The operator has no right to recover a parking charge from you without first taking you to court, so if you have reason there has been an error and you should not have been issued a ticket, you may want to dispute the charge with the parking company as soon as possible. You should ask them to provide confirmation of their case against you. If you fail to reach an agreement with them, then, as with all civil matters, it is up to the parking company to show their argument in court, but it is advisable to seek advice from the CAB or a solicitor before things get to this period. Remember that the parking operator has to corroborate its case on the balance of probabilities.

It is also central to note that, as things currently exist, the driver of the vehicle is the solitary person who can enter into a contract with the landlord. As a result if you were not the person driving you may wish to inform the parking company of this right away. Just because you are the registered keeper of the car, you are under no legal obligation to provide the parking operator with any further information, as you would be with the police. In particular you do not have to identify the driver or supply his or her name and address.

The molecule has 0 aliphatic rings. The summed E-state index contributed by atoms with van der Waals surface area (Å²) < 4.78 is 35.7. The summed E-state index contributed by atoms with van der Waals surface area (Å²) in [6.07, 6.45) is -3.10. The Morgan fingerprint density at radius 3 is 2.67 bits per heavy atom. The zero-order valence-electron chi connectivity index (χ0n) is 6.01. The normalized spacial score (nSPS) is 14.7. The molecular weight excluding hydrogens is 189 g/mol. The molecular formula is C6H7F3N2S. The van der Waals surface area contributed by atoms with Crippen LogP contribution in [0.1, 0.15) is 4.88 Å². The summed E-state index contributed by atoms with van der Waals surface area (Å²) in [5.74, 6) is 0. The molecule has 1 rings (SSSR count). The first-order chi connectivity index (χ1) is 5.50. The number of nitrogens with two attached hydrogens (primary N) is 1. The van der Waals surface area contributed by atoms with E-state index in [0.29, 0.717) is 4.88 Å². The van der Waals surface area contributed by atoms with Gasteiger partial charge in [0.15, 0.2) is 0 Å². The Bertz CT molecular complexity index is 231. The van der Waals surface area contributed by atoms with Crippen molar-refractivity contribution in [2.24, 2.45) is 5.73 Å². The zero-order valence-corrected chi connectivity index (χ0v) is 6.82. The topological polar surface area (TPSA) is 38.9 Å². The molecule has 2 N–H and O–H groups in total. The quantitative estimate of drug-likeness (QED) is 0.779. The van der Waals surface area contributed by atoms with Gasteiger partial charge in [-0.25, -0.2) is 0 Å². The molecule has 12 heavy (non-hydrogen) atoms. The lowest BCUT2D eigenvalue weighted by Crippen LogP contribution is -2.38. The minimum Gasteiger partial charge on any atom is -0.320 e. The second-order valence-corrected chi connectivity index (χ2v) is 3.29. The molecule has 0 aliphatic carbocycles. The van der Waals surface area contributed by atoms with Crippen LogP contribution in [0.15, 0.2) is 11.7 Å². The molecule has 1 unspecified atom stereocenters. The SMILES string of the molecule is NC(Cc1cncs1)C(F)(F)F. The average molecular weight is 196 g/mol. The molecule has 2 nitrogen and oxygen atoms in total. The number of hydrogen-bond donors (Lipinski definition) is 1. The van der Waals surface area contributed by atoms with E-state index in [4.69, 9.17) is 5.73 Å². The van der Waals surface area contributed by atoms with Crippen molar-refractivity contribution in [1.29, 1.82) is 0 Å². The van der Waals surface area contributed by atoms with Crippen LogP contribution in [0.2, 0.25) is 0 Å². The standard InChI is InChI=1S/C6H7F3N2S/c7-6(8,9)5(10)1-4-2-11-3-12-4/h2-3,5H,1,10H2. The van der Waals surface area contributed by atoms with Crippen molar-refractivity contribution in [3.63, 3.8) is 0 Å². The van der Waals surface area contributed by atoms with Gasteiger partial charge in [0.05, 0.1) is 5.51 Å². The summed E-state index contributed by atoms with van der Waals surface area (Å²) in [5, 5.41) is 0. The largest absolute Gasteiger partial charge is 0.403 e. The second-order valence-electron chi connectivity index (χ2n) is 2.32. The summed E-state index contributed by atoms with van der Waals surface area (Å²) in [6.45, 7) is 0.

Indeed if you are certain that you have not parked in contravention of the regulations of the car park, you do not have to contact the parking company if you do not wish to do so as the obligation is on the parking company to confirm its case. However you should let them know that you contest the notice as if not, you can expect a sequence of letters from the company itself, debt collectors and solicitors, all warning of court action. However, the reality is that extremely few cases ever reach court because of the difficulties the private company has in proving its case. As a result, the letters usually stop. Even if a case does reach court, the company may have trouble convincing a judge that the charge is reasonable.

The bottom line is it's going to be very hard for these companies to establish you are a guilty party in this. In 99.99% of cases the best thing to do is rip up the ticket and throw it away. We would advise not to get in touch with the company (as you are handing them your details) or waste your time and money consulting a solicitor. Most of these companies do not provide proper signage - in other words they are straightforward to miss when you are busy thinking of all the stuff you want to acquire.